With the Phil and Brady vs Tiger and Peyton matchup quickly approaching, many golf fans will be watching Phil Mickelson try to “hit bombs”. Phil is one of many Tour Pros that sets up with his back shoulder much lower than his lead shoulder when hitting a driver. You can clearly see it in this video:
If Phil does it, should you as well? Is dropping your back shoulder a way to hit your driver better and further?
We’ve all been there. You hit a wayward drive in which the ball comes to rest near a tree or bush. You have a stance if you can use your butt or backside to push the bush or tree branches back. We know we are still in the hole because we are getting a stroke and simply have to chip out to salvage a bogey, net par. Is it legal to move the branches on the bush or tree with your butt and push some branches back with your arm?
If you play country club golf with a group of guys you have heard, “we are rolling it in the fairway.” If you are new to country club golf or you haven’t played a lot of money game golf, you may be lost. It sounds like you can roll the ball into a better lie and then hit it on the approach shot, right? Well, this is not exactly the case. Here is what “rolling it in the fairway” means at your country club:
You are 98 yards out and need to stick it close to put pressure on your competitor. You know you hit your pitching wedge about 135 and your 8 iron often flies well over 150. Doing the calculations in your head, you know a 56 degree wedge should not only get there, it might even go long if you pure it. You pull out your trusty 56 degree Titliest Vokey or Cleveland RTX. It may even be a little rusty because you are that badass. You feel your heartbeat in your fingertips as you know a shot inside of 10 feet here could close out the match.
You do everything you do with other iron swings. You get over the ball, you take a deep breathe, waggle the club a few times, take it back and let it rip. As soon as you hit it you know it’s pure. It goes straight up in the air and lands 15 yards short of the green. WTF? Why in the hell did my pure 56 degree wedge just go 75 yards yet I can hit a pitching wedge 135 yards?
I see this all the time with amateur golfers. It is especially prevalent with those that attempt to flatten their swing with their arms which then forces them to flip at impact. I call these golfers “fall back flippers”. They hit their driver 280, a hybrid 235, an 8 iron 160 and can’t hit a wedge further than 80 yards. Let’s dissect why this is the case.
A few years ago I published an article comparing bentgrass to bermudagrass greens. I had just walked off a course in which the bermudagrass was young and rock hard. It was the complete opposite of bentgrass greens. Suffice it to saw, I was not happy. I vowed that bentgrass was far superior to bermudagrass. So, what makes bentgrass greens so great?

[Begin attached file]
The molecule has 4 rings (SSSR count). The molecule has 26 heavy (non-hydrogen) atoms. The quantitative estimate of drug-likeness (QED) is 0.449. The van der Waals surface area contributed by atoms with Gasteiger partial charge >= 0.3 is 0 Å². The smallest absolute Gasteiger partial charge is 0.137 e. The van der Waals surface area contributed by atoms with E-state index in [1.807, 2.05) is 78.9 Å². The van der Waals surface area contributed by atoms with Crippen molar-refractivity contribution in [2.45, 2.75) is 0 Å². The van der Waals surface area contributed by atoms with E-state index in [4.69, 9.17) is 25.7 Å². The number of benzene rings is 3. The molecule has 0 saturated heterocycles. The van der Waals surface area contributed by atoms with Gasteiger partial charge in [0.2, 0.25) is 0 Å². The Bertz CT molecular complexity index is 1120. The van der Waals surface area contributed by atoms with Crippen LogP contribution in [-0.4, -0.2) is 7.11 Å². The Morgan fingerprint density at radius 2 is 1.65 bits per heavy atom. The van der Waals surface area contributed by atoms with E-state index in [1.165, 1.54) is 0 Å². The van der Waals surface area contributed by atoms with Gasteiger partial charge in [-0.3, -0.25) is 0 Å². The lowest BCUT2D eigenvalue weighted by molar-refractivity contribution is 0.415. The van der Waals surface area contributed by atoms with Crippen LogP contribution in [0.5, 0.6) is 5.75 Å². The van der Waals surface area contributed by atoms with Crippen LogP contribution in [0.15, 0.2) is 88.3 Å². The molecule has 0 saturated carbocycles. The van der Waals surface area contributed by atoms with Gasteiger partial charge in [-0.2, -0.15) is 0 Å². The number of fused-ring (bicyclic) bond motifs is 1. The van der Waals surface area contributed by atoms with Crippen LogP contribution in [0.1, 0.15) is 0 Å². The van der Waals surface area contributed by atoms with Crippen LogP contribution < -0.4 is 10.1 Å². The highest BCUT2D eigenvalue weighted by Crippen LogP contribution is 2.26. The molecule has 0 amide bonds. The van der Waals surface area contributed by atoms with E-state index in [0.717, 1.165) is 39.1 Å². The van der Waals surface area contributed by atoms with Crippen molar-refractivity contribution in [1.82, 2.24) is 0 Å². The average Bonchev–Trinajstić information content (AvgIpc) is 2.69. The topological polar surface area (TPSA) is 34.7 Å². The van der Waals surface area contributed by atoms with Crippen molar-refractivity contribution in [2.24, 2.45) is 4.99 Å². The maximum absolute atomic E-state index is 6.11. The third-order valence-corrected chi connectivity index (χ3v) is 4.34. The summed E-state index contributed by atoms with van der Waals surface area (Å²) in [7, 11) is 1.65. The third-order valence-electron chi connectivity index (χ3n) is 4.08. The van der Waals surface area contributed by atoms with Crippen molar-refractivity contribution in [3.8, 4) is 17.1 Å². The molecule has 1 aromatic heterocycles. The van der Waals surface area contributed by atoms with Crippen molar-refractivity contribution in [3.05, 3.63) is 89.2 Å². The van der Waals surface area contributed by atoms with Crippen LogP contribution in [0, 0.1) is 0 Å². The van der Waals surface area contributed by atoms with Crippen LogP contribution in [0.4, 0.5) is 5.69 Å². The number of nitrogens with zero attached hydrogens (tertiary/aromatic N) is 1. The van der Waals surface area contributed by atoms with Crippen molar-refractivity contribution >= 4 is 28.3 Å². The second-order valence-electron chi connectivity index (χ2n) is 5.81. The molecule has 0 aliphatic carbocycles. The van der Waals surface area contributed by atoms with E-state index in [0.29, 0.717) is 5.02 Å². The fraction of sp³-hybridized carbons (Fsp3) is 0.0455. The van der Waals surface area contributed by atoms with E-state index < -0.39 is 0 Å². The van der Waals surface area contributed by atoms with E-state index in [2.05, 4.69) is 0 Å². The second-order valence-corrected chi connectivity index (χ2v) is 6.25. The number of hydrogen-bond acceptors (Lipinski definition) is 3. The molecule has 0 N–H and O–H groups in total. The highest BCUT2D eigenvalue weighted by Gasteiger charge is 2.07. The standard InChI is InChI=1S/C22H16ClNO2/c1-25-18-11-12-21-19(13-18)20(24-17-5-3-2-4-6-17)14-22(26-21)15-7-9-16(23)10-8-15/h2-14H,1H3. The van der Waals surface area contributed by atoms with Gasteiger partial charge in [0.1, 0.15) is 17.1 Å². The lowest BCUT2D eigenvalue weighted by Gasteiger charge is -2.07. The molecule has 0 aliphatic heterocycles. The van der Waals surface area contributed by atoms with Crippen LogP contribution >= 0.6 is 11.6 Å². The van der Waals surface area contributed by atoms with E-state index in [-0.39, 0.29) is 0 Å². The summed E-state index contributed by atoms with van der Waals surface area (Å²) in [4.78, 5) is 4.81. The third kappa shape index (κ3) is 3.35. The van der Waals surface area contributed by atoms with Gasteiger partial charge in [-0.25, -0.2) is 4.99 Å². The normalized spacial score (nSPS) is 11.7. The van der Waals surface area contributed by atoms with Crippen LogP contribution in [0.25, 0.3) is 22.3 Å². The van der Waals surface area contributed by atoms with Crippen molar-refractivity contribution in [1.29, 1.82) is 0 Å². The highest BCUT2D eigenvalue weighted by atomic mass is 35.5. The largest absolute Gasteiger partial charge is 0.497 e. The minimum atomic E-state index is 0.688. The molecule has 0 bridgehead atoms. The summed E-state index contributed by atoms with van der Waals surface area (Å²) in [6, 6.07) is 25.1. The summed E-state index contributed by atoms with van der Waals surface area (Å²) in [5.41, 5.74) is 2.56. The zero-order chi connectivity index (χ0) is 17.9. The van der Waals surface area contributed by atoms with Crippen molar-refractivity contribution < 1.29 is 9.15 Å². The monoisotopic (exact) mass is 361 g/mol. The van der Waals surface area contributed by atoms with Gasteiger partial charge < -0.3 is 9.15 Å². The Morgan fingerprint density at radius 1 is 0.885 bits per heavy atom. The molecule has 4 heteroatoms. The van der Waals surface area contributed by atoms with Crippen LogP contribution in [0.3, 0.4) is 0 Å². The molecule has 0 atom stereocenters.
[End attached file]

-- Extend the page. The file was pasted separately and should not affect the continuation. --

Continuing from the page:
9:43 – We will see Rose and Woodland with Koepka and Reavie right in front of them. I am certain most of the golfing world would love to see Brooks make it closer. Gary Woodland will face a lot of pressure tomorrow and will likely drop shots here and there. If Brooks is right on his heels, it will make Woodland think a lot more.
The coverage will start at 12:30 on FS1. I will be off and on updating on this page.
10:11 – Enough golf for me for the day. Looks like it will be Woodland and Rose in the final group with Louis and Rory a group ahead of them.
10:00 – If Woodland can par #9 with his ball in a divot this will be amazing. It is cold, late and the ball isn’t flying. Let’s see what he can do. Well, there you go. He is on the green and will likely two putt for a one shot lead going into Saturday. No way! Woodland birdies from a mile away. He shoots a 65 and leads at -9. What a fantastic birdie.
If you have watched some of the PGA Tour tournaments in October and November of 2018, you have likely seen Cameron Champ drill his driver over 400 yards on several par 5s. He has also averaged over 330 yards off the tee with a swing speed around 130 miles per hour. So, how does he generate so much speed and hit it so far?
Cameron Champ has made a name for himself during the last tournaments of 2018 which are the 2019 FedEx Cup season. He has pounded several drives over 400 yards and his driving average is around 330 yards. He is also coming through at impact with a swing speed in excess of 130 mph. If you are searching for the driver he is hitting, it does not mean it will add distance to your drive. Your golf swing will. If you can swing at 130 mph and hit the ball square, you too will hit it well over 300. If you can’t work on your swing, not your equipment. That said, Cameron Champ hits the Ping G400 Max driver.
Note that Cameron Champ also has a custom shaft that you likely cannot even fathom imaginable. Most amateurs have a swing speed around 85 to 90 mph so do not think the Ping G400 Max is going to add 40 yards to your drive.
Beginning in January 2019, world golf #1 (right now) is switching from Taylormade irons and wedges to Honma. At this point, it looks like his contract will allow him to play any type of woods and driver which likely means he will stick with Taylormade, but who knows. We are also uncertain of the type of ball Rose will be required to play. Both Honma and Taylormade make golf balls for PGA Tour pros.
If you were wondering, some Honma irons have gone for as much as $75,000. You can go on eBay and find a set of Honma irons for as little as $275 and as much as $50,000. Not bad.